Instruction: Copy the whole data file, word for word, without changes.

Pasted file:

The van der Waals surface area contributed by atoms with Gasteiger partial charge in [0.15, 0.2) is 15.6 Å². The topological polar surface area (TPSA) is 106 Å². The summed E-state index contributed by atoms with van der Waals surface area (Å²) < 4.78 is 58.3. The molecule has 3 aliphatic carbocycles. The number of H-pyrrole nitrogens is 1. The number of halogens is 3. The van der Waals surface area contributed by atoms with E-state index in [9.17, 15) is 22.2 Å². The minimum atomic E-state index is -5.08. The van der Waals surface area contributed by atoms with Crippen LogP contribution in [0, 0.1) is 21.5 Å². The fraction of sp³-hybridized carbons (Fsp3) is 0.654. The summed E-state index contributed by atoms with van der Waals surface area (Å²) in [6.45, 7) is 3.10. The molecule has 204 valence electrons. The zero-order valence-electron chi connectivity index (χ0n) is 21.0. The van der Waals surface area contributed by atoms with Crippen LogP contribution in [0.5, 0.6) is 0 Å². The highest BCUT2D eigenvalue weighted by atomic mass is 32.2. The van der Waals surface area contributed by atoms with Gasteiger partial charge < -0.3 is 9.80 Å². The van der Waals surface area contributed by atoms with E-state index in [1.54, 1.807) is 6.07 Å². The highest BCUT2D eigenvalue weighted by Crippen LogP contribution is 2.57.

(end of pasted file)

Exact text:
The van der Waals surface area contributed by atoms with Gasteiger partial charge in [0.15, 0.2) is 15.6 Å². The topological polar surface area (TPSA) is 106 Å². The summed E-state index contributed by atoms with van der Waals surface area (Å²) < 4.78 is 58.3. The molecule has 3 aliphatic carbocycles. The number of H-pyrrole nitrogens is 1. The number of halogens is 3. The van der Waals surface area contributed by atoms with E-state index in [9.17, 15) is 22.2 Å². The minimum atomic E-state index is -5.08. The van der Waals surface area contributed by atoms with Crippen LogP contribution in [0, 0.1) is 21.5 Å². The fraction of sp³-hybridized carbons (Fsp3) is 0.654. The summed E-state index contributed by atoms with van der Waals surface area (Å²) in [6.45, 7) is 3.10. The molecule has 204 valence electrons. The zero-order valence-electron chi connectivity index (χ0n) is 21.0. The van der Waals surface area contributed by atoms with Crippen LogP contribution in [0.5, 0.6) is 0 Å². The highest BCUT2D eigenvalue weighted by atomic mass is 32.2. The van der Waals surface area contributed by atoms with Gasteiger partial charge < -0.3 is 9.80 Å². The van der Waals surface area contributed by atoms with E-state index in [1.54, 1.807) is 6.07 Å². The highest BCUT2D eigenvalue weighted by Crippen LogP contribution is 2.57.